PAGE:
General Motors introduced the Saturn Curve concept coupe at the North American International Auto Show in January of 2004. It was one of the vehicles, including the Pontiac Solstice production model and Chevrolet Nomad concept, built on GM's new rear-wheel-drive Kappa architecture.
Canada's GlobeandMail.com reports that Saturn will unveil an updated version of its Kappa-based Saturn Curve concept at the Detroit International Auto Show this coming January. The new concept car will lose its top, a la the Pontiac Solstice, but will sport Saturn's new signature European look that GM executives have been hinting at for the past few months.
General Motors design chief Ed Welburn told the Detroit Free Press earlier this week that Saturn's Kappa-base roadster will share interior - but not exterior - styling cues with the Curve concept car. The rear-wheel-drive vehicle won't look like the Saturn Sky concept from two years ago either. So what can Saturn fans expect?
General Motors announced today that Saturn would add a sports car to its vehicle lineup in early 2006. The product will be built at its Wilmington, Delaware manufacturing facility. Wilmington is also the future production site of the Pontiac Solstice. The Solstice and the new Saturn will be built on GM's new small car "Kappa" architecture.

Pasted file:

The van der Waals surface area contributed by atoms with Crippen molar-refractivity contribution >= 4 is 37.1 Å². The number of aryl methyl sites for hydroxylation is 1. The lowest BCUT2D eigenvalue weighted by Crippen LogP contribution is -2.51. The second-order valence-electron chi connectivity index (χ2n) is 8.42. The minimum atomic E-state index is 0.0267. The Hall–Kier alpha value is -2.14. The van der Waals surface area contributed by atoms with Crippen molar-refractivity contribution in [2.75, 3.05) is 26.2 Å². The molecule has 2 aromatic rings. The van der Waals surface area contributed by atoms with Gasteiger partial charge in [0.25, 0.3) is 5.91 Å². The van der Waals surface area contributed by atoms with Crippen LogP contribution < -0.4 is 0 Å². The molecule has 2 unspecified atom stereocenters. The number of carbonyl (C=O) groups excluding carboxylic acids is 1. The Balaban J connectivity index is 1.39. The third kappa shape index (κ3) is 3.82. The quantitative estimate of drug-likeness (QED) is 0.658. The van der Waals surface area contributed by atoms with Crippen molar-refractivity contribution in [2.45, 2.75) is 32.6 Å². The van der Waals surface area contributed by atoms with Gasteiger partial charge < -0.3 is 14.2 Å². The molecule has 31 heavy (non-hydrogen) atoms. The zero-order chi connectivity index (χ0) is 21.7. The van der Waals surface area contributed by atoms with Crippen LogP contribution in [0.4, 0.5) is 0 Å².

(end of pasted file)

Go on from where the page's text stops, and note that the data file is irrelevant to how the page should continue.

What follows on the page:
Global Auto Systems reports that GM has issued a statement contradicting reports that surfaced last week about production of Saturn's Curve concept. "They're wrong," said Tom Kowaleski, GM's vice president of communications. "There are no plans to put it into production.
The Car Connection reports this morning that General Motors has already approved the Saturn Curve sports coupe concept for production. The confirmation came from GM Vice Chairman Bob Lutz less than a week after the Curve was unveiled. The sports coupe will be built alongside the 2006 Pontiac Solstice at GM's Wilmington Assembly Plant in Delaware. Pricing is expected to be around $20,000.
Shape, color and sound affect the senses. With the Saturn Curve concept, a sinewy shape, warm colors and the aural delights of a supercharged engine warm the emotions of those who appreciate sophisticated and engaging automobiles. The Curve signifies Saturn's evolution, both in styling and product. Saturn is growing its portfolio, planning new vehicles and exploring dynamic, refined designs.
Twenty-seven months could be considered overnight when it comes to developing a new vehicle architecture, and that's how long it took a team of enthusiastic engineers to develop the rear-wheel-drive platform for the Pontiac Solstice - a concept-to-reality sports car coming in 2005.
Led by the new, sixth-generation Corvette, General Motors reinforces its commitment to producing compelling vehicles with the introduction of several new concept and production models at the 2004 North American International Auto Show. The 2005 Corvette raises the ante in sports car performance while maintaining a reverent connection to its half-century of heritage.
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Over the years, one of Saturn's most impressive features was their innovative plastic polymer body panels that it used to cloth it's cars in. The panels resisted damage from small dents, dings, and minor bumps - they proved to be very popular among Saturn owners. The panels simply absorbed the impact, and bounced back into their original form.